This Watermelon Rosé Granita screams summer. It’s a slow-moving, easy recipe in which your greatest feat will be waiting for it to freeze over an 8-hour period of time while gently raking it with a fork every couple hours to guarantee its icy success. With only three ingredients—fresh watermelon, rosé wine, and maple syrup—it’s an ultra-refreshing recipe that keeps things simple in that summery, easy-breezy kind of way.
The halfway point of summer break has been crossed, and it feels like a good time to chit chat about the things that have made this particular hot season so awesome.
• Working on the blog 50+ hours per week and never growing tired of it. Not even for an instant. I’m so grateful for a job that allows me to take my summers “off” so that I can infuse all of my working energy into Blissful Basil. It’s also been wonderful having the weekends freed up to spend time with Dan, and I’ve been stockpiling recipes like a squirrel preparing its nuts for winter <– giggle-worthy statement — so that I have plenty to share come September.
• Receiving emails from so many of you with some of the most beautiful, kind, and thoughtful words I’ve ever read. I’ve been brought to happy tears on more than one occasion over the past five weeks, and I can’t thank you enough for taking time out of your day not only to read but to comment and even email. Your words and excitement are the fuel for this blog.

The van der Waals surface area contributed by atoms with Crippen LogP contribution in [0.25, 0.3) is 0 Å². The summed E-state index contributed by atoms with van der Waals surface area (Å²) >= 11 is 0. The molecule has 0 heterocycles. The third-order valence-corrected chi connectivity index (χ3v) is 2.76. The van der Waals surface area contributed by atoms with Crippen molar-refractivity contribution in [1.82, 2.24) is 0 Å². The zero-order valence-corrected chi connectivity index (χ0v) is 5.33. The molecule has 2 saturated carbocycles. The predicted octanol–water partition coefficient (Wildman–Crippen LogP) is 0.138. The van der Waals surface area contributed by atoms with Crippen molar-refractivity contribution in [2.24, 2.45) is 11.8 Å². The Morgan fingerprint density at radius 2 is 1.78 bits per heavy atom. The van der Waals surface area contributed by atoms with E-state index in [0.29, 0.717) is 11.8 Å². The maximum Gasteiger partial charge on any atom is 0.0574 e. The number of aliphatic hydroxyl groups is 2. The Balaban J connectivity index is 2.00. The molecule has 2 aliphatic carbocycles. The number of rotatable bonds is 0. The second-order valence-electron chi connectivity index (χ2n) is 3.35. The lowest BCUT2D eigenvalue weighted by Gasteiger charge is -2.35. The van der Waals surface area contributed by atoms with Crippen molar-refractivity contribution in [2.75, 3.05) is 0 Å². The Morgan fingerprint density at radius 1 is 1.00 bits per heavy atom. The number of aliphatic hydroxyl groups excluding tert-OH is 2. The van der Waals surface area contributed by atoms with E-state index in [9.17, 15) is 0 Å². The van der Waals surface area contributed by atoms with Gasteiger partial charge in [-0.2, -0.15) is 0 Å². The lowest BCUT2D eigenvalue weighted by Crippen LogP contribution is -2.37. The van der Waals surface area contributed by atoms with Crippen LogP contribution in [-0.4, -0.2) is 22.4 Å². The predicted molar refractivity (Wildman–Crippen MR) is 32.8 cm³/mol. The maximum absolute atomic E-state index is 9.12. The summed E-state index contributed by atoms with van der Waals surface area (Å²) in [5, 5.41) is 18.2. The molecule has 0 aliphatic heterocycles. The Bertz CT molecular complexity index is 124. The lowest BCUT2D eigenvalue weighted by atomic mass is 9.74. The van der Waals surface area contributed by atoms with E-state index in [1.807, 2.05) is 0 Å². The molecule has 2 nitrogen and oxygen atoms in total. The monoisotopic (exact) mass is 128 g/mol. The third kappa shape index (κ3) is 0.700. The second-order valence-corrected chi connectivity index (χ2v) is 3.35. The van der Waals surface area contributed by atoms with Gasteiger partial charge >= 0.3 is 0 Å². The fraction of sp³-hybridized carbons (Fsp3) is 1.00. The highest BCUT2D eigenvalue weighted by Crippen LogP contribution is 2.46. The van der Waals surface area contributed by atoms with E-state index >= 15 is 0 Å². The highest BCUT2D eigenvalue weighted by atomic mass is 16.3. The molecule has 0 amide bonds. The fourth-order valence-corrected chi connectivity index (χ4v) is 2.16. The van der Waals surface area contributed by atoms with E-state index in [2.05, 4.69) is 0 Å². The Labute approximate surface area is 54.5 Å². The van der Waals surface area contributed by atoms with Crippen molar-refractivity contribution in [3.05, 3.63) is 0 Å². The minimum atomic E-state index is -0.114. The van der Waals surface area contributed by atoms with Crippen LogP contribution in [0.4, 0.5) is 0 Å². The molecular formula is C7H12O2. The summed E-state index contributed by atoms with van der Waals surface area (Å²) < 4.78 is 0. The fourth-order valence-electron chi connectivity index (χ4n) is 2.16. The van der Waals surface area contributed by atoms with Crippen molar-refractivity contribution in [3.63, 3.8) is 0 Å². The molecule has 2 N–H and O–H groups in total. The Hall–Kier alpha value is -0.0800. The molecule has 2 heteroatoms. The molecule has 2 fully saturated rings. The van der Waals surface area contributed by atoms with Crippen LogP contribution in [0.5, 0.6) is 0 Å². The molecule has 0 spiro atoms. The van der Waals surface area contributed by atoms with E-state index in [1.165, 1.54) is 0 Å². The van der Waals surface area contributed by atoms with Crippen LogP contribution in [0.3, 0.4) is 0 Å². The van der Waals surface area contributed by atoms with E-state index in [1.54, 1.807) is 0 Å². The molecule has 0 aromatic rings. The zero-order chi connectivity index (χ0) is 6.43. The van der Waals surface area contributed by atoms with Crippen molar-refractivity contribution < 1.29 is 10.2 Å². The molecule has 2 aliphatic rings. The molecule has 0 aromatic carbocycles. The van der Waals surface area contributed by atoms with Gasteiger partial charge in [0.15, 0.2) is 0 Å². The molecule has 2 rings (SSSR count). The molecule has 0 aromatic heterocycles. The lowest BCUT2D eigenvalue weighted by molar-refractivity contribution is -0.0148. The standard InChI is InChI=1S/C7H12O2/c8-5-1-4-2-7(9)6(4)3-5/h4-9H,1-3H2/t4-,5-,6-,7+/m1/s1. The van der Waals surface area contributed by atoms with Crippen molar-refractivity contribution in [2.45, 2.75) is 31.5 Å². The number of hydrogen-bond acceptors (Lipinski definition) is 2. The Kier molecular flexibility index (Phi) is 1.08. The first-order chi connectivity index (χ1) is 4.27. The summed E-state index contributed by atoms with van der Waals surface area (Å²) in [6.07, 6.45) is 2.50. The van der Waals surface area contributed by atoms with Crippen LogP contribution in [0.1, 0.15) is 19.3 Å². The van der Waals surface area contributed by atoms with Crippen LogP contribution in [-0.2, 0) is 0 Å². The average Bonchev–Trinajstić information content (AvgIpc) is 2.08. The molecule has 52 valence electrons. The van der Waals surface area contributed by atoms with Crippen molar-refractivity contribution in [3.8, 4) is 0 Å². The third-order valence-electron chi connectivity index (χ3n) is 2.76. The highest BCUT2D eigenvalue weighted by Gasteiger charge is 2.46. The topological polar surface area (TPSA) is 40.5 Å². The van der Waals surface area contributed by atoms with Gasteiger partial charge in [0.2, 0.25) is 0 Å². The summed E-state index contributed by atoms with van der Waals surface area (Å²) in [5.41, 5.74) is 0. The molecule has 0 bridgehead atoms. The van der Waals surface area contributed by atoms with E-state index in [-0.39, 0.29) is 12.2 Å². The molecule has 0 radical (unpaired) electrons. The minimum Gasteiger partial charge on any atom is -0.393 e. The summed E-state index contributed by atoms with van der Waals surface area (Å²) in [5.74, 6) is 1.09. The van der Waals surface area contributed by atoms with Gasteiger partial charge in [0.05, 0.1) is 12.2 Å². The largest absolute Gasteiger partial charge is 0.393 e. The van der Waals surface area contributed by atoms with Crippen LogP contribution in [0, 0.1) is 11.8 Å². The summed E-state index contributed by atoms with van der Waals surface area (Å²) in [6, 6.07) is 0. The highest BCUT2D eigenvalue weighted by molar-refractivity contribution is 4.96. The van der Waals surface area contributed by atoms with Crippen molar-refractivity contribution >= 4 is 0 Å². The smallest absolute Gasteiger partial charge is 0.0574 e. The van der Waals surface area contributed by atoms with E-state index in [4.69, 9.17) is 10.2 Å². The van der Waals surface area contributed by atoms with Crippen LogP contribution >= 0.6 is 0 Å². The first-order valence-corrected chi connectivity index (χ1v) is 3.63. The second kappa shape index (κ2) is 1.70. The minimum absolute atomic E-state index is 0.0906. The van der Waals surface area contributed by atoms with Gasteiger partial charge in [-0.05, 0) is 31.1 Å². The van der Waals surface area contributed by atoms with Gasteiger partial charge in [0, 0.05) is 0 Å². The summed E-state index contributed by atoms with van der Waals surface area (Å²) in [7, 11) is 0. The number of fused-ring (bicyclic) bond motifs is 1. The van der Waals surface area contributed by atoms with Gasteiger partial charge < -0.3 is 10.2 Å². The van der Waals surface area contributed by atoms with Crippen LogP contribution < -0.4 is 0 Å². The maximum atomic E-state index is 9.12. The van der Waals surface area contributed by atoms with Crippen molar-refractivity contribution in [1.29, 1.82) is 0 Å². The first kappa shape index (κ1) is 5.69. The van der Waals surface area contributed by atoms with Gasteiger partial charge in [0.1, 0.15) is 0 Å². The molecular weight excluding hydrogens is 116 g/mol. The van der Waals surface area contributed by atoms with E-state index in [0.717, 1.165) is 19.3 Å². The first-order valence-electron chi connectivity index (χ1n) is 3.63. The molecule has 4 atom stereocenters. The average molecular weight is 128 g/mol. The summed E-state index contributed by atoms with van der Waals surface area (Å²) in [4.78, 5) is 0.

• Getting to spend 10 fun-filled days with family in Colorado. Brad (my oldest brother) realized that it was the longest chunk of time we had spent with our dad since our parents’ divorce in the early 90s, so it was much needed. The time together renewed our connection with one another in a profound way, and allowed us to learn who each of us has become as we’ve grown into adulthood. We laughed, bonded, and occasionally bickered, and I loved every minute of it. I realized that I had been holding onto some stale negativity from the past, judgments I had made from situations over a decade ago, and I released it. People change, grow, and evolve for the better all the time, and there’s no sense in holding onto the past when the present moment opens your eyes to a different path for the future.
• Sticking to my summer routine and releasing a few fears because of it. I talked about my fear of losing my routine in this post and made a plan in hopes of avoiding the trap of my usual summer-induced indecision. The week before summer break, I was worried that the plan I had created was going to fail, and I’d wind up wasting hours just trying to get started each morning. However, creating a consistent schedule for my weekdays has made the world of difference. I get up around 6:30 each morning, start the day with a 30-60 minute workout, shower and get ready, respond to emails, work on recipe development and new ideas for the blog, photograph recipes, and round out each day with photo editing and writing posts. It’s amazing what a schedule can do for productivity.